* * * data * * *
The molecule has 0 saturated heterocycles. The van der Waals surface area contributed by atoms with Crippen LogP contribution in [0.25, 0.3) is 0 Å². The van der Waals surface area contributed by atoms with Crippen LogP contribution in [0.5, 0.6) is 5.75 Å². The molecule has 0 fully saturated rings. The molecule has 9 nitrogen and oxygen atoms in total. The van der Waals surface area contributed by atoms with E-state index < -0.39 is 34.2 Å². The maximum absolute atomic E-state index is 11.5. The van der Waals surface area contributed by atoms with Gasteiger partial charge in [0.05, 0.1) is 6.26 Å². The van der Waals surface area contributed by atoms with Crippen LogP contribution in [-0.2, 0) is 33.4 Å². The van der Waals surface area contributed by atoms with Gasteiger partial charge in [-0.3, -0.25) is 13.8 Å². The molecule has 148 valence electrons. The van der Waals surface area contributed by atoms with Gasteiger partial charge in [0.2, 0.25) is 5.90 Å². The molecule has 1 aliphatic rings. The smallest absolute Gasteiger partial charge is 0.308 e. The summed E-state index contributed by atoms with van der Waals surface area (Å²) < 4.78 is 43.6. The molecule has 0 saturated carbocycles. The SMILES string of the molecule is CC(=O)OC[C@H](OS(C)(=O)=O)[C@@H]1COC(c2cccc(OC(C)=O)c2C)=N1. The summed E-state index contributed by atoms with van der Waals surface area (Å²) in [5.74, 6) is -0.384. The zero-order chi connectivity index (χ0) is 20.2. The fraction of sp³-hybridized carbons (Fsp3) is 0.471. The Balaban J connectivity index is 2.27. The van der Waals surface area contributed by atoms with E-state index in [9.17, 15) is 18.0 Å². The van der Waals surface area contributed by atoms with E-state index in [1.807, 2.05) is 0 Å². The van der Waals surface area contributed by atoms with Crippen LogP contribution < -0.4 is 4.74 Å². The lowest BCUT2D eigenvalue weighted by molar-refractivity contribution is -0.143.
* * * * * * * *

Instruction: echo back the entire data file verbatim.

The molecule has 0 saturated heterocycles. The van der Waals surface area contributed by atoms with Crippen LogP contribution in [0.25, 0.3) is 0 Å². The van der Waals surface area contributed by atoms with Crippen LogP contribution in [0.5, 0.6) is 5.75 Å². The molecule has 0 fully saturated rings. The molecule has 9 nitrogen and oxygen atoms in total. The van der Waals surface area contributed by atoms with E-state index < -0.39 is 34.2 Å². The maximum absolute atomic E-state index is 11.5. The van der Waals surface area contributed by atoms with Gasteiger partial charge in [0.05, 0.1) is 6.26 Å². The van der Waals surface area contributed by atoms with Crippen LogP contribution in [-0.2, 0) is 33.4 Å². The van der Waals surface area contributed by atoms with Gasteiger partial charge in [-0.3, -0.25) is 13.8 Å². The molecule has 148 valence electrons. The van der Waals surface area contributed by atoms with Gasteiger partial charge in [0.2, 0.25) is 5.90 Å². The molecule has 1 aliphatic rings. The smallest absolute Gasteiger partial charge is 0.308 e. The summed E-state index contributed by atoms with van der Waals surface area (Å²) < 4.78 is 43.6. The molecule has 0 saturated carbocycles. The SMILES string of the molecule is CC(=O)OC[C@H](OS(C)(=O)=O)[C@@H]1COC(c2cccc(OC(C)=O)c2C)=N1. The summed E-state index contributed by atoms with van der Waals surface area (Å²) in [5.74, 6) is -0.384. The zero-order chi connectivity index (χ0) is 20.2. The fraction of sp³-hybridized carbons (Fsp3) is 0.471. The Balaban J connectivity index is 2.27. The van der Waals surface area contributed by atoms with E-state index in [9.17, 15) is 18.0 Å². The van der Waals surface area contributed by atoms with E-state index in [1.807, 2.05) is 0 Å². The van der Waals surface area contributed by atoms with Crippen LogP contribution < -0.4 is 4.74 Å². The lowest BCUT2D eigenvalue weighted by molar-refractivity contribution is -0.143.